From snout to vent the adult is about 4.3 inches long.
Illustration accompanying the original description of 1878
Salea anamallayana occurs in moist montane forests, and also on bushes, hedges and in gardens. On the Anaimalai Hills it is common in montane shola forests and tea plantations. It lives at relatively high altitudes, 1,700–2,300 m (5,600–7,500 ft) asl.
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Salei (Salea anamallayana) :
courtesy to : agama.su/salea-anamallayana/
Are found in the mountainous regions of India (Anaymalayskie hills Palni hills), rises to a height of 2100 meters above sea level.
The species is named for the title area in India, the relevant habitat types of Agam (~ 2000 meters above sea level).
2- Salea horsfieldii
Salea horsfieldii, commonly known as Horsfield's spiny lizard or the Nilgiri salea, is a species of agamid, which is endemic to the Nilgiri Hills of India. It is found mainly in the high altitude grassy hills. A related species, Salea anamallayana, is found in the grassy hills of the Anaimalai Hills.
Side view of the head
Least Concern (IUCN 3.1)
Species: S. horsfieldii
The specific name, horsfieldii, is in honor of American naturalist Thomas Horsfield.
This olive brown to green lizard with a white banded appearance has a snout that is about 1.5 times as long as the eye diameter which is about twice the diameter of the ear opening. The scales on the head are large and rough. Some scales around the brow above the eye are curved. A row of three or four large scales are found between the eye and the ear opening. The scales on the throat are lanceolate, keeled and sharp tipped. The male has crest on the back of the neck made up of a few lanceolate spines facing backwards.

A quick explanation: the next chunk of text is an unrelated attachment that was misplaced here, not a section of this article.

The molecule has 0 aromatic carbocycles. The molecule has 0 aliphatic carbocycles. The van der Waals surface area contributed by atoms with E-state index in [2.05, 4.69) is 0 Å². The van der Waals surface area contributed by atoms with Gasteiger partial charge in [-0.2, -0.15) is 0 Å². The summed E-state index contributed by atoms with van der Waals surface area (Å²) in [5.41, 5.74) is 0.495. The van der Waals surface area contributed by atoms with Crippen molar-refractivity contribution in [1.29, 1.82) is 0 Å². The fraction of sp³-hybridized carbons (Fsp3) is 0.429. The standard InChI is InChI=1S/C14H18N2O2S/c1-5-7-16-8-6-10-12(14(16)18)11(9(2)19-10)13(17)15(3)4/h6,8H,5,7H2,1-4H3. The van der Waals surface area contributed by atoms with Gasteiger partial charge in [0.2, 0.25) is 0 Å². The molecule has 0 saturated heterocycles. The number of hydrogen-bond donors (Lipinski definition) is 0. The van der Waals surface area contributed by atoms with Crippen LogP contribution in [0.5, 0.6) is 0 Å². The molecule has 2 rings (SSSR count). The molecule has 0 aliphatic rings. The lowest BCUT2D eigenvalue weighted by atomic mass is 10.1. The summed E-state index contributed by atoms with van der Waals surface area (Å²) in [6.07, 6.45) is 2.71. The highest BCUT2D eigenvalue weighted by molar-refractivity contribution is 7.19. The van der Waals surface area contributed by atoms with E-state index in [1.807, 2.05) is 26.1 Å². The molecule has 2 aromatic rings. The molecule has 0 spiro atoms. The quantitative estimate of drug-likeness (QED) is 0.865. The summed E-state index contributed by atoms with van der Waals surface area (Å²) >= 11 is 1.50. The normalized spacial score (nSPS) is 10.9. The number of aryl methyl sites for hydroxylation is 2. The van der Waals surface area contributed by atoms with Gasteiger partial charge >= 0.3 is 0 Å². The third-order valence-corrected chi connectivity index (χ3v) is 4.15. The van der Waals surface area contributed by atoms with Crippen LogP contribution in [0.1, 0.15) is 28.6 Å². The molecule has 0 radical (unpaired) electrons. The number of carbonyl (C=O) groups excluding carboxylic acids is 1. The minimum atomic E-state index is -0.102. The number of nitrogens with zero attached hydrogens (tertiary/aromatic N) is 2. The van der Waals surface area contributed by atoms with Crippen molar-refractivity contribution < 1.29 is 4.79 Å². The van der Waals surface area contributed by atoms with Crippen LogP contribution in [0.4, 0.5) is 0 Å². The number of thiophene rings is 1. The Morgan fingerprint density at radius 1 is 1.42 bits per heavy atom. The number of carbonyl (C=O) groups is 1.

The dorsal crest continues after a break behind the nuchal crest. The scales on the upper surface are large, rhomboidal, strongly keeled, pointing straight backwards; these are nearly always of unequal size, larger ones being scattered on the sides; ventral scales very strongly imbricate, strongly keeled and ending in a spine, nearly as large as the dorsals. Limbs are somewhat long and when the hind limb is held along the body, the toes reach between the shoulder and ear opening. The tails is compressed and in the male has a small crest and is crestless in the female. The caudal scales are sub-equal and strongly keeled.
The colour is pale olive above but varies from green to brown, with irregular dark-brown cross bands, often broken up by a band of the light-brown colour running along the sides of the back. The larger scales on the sides are frequently white and a blackish band edged below in white extends from the eye, through the tympanum, to the foreleg. The tail is banded with regular dark brown and creamy bands. The length from snout to vent is about 3.75 inches and the tail measures 9.75.